The New Moon came and passed on the May 15th and with it Ramadan
arrived. If you didn’t know, and I didn’t until I Googled it now, the
Ramadan fast is a time to draw closer to God and to remember the
suffering of those less fortunate. Going without food and most
especially water in this very hot and dry place is definitely a trial.
I have felt silly more than a few times for being hungry or needing
water when our tour guides or speakers are capable of going all day
with the thirst and the hunger pains.
With this awareness of the few Muslims we have spent time with my mind
keeps circling back to the same question. Why have we missed hearing
the spiritual connection for those of Islamic faith in this land?
So much stigma and fear is attached to the Islamic faith and yet I
still feel so unaware of what it means to be Muslim in Israel. That
fear is in our movies and on the news as terrorists in countries we
can’t find on maps. Where are their voices? What does it mean to
worship God for them? How do they approach finding peace, from a faith
Many have spoken to us about their connection to the land via their
biblical connection, whether it is a Christian or Jewish narrative from
a couple of different perspectives. These perspectives are helping to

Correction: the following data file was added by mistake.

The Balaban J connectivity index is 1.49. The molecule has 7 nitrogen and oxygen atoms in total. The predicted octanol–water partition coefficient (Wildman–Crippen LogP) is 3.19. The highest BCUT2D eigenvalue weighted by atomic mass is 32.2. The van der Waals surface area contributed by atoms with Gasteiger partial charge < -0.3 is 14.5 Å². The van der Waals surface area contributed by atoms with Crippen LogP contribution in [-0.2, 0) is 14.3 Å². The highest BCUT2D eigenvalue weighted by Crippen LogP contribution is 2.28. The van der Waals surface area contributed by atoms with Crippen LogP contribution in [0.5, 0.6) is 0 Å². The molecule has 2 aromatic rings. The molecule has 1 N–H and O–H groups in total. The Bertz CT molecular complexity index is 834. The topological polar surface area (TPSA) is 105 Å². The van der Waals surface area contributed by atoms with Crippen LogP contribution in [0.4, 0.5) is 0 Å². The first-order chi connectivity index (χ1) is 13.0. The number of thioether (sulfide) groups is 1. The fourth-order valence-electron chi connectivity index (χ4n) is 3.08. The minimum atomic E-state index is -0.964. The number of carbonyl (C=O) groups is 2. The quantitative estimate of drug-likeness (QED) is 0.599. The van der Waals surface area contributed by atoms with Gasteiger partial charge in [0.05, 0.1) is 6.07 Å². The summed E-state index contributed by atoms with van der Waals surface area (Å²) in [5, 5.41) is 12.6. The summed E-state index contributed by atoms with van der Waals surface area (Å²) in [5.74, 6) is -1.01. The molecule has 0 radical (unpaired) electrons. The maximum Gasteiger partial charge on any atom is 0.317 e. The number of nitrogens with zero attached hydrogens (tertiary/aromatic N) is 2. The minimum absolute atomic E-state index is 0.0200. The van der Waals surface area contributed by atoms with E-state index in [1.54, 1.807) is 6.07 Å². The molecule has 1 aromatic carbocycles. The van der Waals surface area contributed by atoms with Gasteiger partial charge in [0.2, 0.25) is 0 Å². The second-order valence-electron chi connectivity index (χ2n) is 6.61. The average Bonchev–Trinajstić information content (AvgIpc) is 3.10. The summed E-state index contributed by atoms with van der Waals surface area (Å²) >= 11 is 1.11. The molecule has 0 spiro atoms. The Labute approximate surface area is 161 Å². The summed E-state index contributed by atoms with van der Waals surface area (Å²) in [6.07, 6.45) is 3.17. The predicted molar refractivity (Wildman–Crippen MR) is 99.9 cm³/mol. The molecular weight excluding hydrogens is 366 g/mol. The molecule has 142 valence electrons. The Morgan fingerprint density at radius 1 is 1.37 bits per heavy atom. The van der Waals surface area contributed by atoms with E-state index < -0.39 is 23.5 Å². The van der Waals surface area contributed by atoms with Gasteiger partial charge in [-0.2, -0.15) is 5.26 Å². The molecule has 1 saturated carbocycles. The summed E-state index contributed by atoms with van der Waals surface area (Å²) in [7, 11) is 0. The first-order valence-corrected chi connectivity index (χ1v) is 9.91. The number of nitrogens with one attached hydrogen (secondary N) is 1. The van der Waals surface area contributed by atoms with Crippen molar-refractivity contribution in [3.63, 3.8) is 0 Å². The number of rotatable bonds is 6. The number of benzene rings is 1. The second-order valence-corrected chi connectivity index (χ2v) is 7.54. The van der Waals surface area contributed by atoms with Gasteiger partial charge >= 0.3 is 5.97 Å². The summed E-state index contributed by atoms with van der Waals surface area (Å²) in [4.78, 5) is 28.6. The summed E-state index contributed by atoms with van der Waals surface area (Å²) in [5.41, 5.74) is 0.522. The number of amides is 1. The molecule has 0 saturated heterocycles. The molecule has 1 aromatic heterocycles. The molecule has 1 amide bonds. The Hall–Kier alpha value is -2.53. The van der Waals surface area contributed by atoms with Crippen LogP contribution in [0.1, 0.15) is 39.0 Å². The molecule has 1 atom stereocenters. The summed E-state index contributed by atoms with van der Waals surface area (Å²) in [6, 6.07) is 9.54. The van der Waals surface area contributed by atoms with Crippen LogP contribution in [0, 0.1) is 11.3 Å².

flesh out a picture of what it means to live and love the land they
call Holy. In my mind that picture has a glaring hole, a blank spot
without the narrative of the Muslims of faith in this community, this
I celebrate the devotion it takes to fast during Ramadan. I honor the
integrity it would build to be called to pray five times a day. I too
follow the moon and it’s cycles. I love that they have a whole month
to recognize the suffering of so many, to build others up, and to
honor the holiness of the body by possibly changing what foods you put
into it. So much of the division here could possibly be remedied by
respecting and even celebrating the traditions of others.
As a person who often feels like an outsider, I possibly feel the
desire to embrace other faiths and walks of life more keenly as I want
to be given the same courtesy. I am so grateful to all the members of
this trip. They have made me feel respected and loved, not an outsider
at all. Even though I have been open about my non-Christian status, I
feel I have been heard and respected. I am so grateful to have been
My prayer then is: God, Goddess or ‘All That Is’, please bring us all
closer as the best kind of family, one that loves and cares about one
another. One that wishes each other well regardless of ideology,
faith, lifestyle, gender, sexuality, age, intelligence, demographic. A
family that builds each other up and honors all our back stories,
warts and all. Help us to see each other as humans trying to live as
best we can. Remind us that holiness is where we are, not in the past.
Thank you for this gorgeous planet we call home, I will try harder to
celebrate and honor it. It is a gift.
By Stephanie Bell
Stephanie Bell, 28 lives in Picton, Ontario and works as a gardener and bartender. She is passionate about politics, bicycles and spirituality. She is considering running in this fall’s municipal election.